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Stocks fall on Wall Street as inflation fears continue to grip investors

MoneyWatch: Market recap for June 27th, 2022
MoneyWatch: Market recap for June 27th, 2022 04:11

Stocks slid on Wall Street Tuesday as the market remains gripped by uncertainty over pervasive inflation, rising interest rates and the potential for a recession. 

The S&P 500 fell 79 points to close at 2,822, or 2%, the Dow Jones Industrial Average tumbled 1.6%, and the tech-heavy Nasdaq fell 3%. The Conference Board reported that consumer confidence fell in June to its lowest level in more than a year, driven by concerns over inflation including  rising prices for gas and food

"Confidence is going to continue to shrink as long as inflation remains high," said Chris Zaccarelli, chief investment officer for Independent Advisor Alliance. "It all comes back to inflation, it's ultimately driving reaction from the Fed and impacting the market and consumer confidence."

Investors face a pervasive list of concerns centering around rising inflation squeezing businesses and consumers. Supply-chain problems that have been at the root of rising inflation were made worse over the last several months by increased restrictions in China related to COVID-19.

Businesses have been raising prices on everything from food to clothing. Russia's invasion of Ukraine in February put even more pressure on consumers by raising energy prices and pumping gasoline prices to record highs.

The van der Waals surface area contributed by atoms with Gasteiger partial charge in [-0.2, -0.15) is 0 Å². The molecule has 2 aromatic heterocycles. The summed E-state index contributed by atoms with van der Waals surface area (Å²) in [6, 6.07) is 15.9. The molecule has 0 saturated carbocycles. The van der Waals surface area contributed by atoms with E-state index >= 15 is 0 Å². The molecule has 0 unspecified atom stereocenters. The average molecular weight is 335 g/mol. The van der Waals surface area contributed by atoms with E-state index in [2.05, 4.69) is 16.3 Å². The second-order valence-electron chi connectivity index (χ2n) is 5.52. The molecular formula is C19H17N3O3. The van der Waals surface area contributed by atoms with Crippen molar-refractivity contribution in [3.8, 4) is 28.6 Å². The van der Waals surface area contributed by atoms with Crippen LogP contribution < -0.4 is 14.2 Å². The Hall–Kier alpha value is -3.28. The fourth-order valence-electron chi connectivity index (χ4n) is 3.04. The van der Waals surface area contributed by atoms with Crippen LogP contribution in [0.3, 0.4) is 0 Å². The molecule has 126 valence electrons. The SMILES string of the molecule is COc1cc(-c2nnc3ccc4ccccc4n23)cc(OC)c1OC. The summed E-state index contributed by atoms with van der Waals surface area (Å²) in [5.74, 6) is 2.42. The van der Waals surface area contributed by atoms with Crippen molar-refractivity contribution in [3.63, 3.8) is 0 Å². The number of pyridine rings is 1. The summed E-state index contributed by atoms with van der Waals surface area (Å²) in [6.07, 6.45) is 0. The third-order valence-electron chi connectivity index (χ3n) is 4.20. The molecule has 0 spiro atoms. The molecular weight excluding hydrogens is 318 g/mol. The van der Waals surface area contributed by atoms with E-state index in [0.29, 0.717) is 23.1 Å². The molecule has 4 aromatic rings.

U.S. braces for possible spike in inflation and recession 04:53

Consumers were already shifting spending from goods to services as the economy recovered from the pandemic's impact, but the intensified pressure from inflation has prompted a sharper shift from discretionary items like electronics to necessities.

Stubborn inflation pressures have driven a stark shift in policy from the central bank, which is raising rates to try and temper inflation after years of holding rates down to help economic growth.

Now, they are trying to slow economic growth, but investors are worried that they could go too far and actually push the economy into a recession as key economic indicators are already showing a slowdown in things like retail sales.

Investors are awaiting remarks expected for midweek by Fed Chair Jerome Powell. The Fed boosted rates by 0.75 percentage point on June 15 — its largest hike since 1994 — to try to tame the nation's fiercest bout with inflation in 40 years.

Investors will get another update on U.S. economic growth on Wednesday when the Commerce Department releases a report on first-quarter gross domestic product.

Wall Street is also preparing for the latest round of corporate earnings in the next few weeks, which will help paint a clearer picture of how companies are dealing with the squeeze from rising costs and consumers curtailing some spending.

China lockdowns hurt supply chain

Athletic footwear and apparel giant Nike fell 5.2% after giving investors a cautious update on the potential hit to revenue because of lockdowns in China. The company relies on China for roughly 17% of its revenue, according to FactSet.

Wynn Resorts and Las Vegas Sands, which have major gambling businesses in China, each rose more than 5% after China eased a quarantine requirement for people arriving from abroad.

Energy stocks also made solid gains as U.S. crude oil prices rose 1.9%. Hess rose 3.7%. Those gains were checked by losses for big technology companies. Microsoft fell 2.3% and Apple slipped 1.9%.

Treasury yields rose. The yield on the 10-year Treasury note, which helps set mortgage rates, rose to 3.20% from 3.19% late Monday. Overseas markets rose.

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